I'm going to sign off for a while so why don't you get all of your worthless, content-free, no support opinions out of your system while I'm gone and head back to the ARM marketing department to do whatever it is you shills do when you are not clogging up the message boards of stocks you have no positions in...
'So apparently the Abu Dhabi Investment Authority isn't willing to pony up.'
Only because there is no volume need now but they have the cash potential to do so when needed. AMD sold G-F a right donkey with IBM's flawed 32nm process and I think they are just finding that out and realizing they won't be needed all these new FABs ... at least for now ;-).
"A pair of quad-core 2+ GHz 28nm ARM A15s joined by their CCI-400 Cache Coherent Interconnect at 5-10W. Funnily enough Nvidia are planning to do just that with their top-end Wayne model around 2013."
It will all be over but the crying and the shouting by 2013. And it will be the ARM shops doing both. Too little, too late, too slow. The market is slipping away from ARM as their fabrication coasts to a stop...
'And what ARM processor will you put up against a 77 watt Ivy Bridge processor?'
A pair of quad-core 2+ GHz 28nm ARM A15s joined by their CCI-400 Cache Coherent Interconnect at 5-10W. Funnily enough Nvidia are planning to do just that with their top-end Wayne model around 2013.
And what ARM processor will you put up against a 77 watt Ivy Bridge processor? A Tegra 3? No thanks, I'll pay for the extra 75 watts.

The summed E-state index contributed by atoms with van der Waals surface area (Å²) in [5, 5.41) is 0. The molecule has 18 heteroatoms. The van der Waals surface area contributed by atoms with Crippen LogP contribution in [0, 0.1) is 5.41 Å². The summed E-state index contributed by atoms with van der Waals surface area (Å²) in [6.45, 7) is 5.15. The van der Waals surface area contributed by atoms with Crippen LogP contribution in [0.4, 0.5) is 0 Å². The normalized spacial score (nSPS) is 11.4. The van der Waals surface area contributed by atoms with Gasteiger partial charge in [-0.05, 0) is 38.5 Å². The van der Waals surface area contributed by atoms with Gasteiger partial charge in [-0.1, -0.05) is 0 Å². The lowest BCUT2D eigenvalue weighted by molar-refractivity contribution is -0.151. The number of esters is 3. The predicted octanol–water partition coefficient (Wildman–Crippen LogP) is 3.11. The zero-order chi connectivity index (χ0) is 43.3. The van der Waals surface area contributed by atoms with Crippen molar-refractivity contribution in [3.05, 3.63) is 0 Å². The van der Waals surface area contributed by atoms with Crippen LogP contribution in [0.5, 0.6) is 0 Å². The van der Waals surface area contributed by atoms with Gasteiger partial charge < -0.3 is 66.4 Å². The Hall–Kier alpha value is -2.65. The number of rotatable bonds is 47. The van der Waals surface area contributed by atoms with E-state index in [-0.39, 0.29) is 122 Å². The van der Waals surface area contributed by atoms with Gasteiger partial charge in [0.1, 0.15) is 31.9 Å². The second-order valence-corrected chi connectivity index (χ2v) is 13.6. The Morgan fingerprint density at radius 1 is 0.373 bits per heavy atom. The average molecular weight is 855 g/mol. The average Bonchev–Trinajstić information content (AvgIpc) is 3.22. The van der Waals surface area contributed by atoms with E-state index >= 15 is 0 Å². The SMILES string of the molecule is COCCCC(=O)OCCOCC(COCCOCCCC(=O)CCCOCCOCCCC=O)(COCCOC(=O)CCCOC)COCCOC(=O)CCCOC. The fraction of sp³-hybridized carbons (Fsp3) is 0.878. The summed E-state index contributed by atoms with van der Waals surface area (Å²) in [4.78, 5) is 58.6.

:) Tegra 2 wasn't the best implementation so we'll see with Tegra 3, but it doesn't look good. That said, if the claimed benchmarks are anywhere close you wouldn't need many Tegra 3 to outperform Ivy Bridge in parallel work loads.
As a side, have a nosey at:
[Oracle? You're trying to muddy the water with Oracle? Oracle is a software company, primarily and substantially. Trying to compare Oracle to the ARM vendors is completely illogical and inappropriate.]
"There is lots of cash to fund the fabs."
[Now this is blatantly false. The number of companies able to build fabs has been dropping and will likely drop to a handful because of the immense cost. As costs continue to rise, it gets harder and harder to handle the capital expenditure.]
Not sure how to respond. Did you know Oracle bought Sun? Have you seen the Sparc roadmap? Where do you think these chips are made?
My point about Oracle was that there are other large players who need high performance and have the pockets to fund any fab they need. What about Samsung? What about IBM?
[No, ARMs road to 14nm is anything but clear. The only thing we know about it, is that it's long. Really long. You hardly see anything about ARM's 14nm eforts. What is clear is that no one will be breaking ground on a 14nm ARM fabrication plant for years. And there are the unresolved issues about whether they will have to do both EUV and 450mm wafers at the same time. If there is anything clear on ARM's 14nm efforts please post it up.]
Yes, 14nm will be years away. However, there is a roadmap:
[And the reason that ARM hasn't revealed its 14nm manufacturing roadmap is because they don't have one. Heck, we can't even guess at a year when it might arrive. And don't make me post up for the 5th time the information about ARM's potential server market share being less than 2.5 percent and that's 2 years from now. No, there is no good news for ARM for years out on fabrication. ARM isn't going to fade to black any time soon. But they are going to be giving up market share and that big lofty P/E ratio...]
Like I said I am cynical about ARM and server. The numbers you are quoting are from Intel. The ARM vendors (as you would expect) are quoting numbers that are a lot, lot higher.
Global Foundries has scrapped a new construction plan and an expansion plan. So apparently the Abu Dhabi Investment Authority isn't willing to pony up.
Thank you for the clear example of the crisis that the fabless model is bringing to those who thought it would save them. Instead it's precluding their ability to compete on an ongoing basis...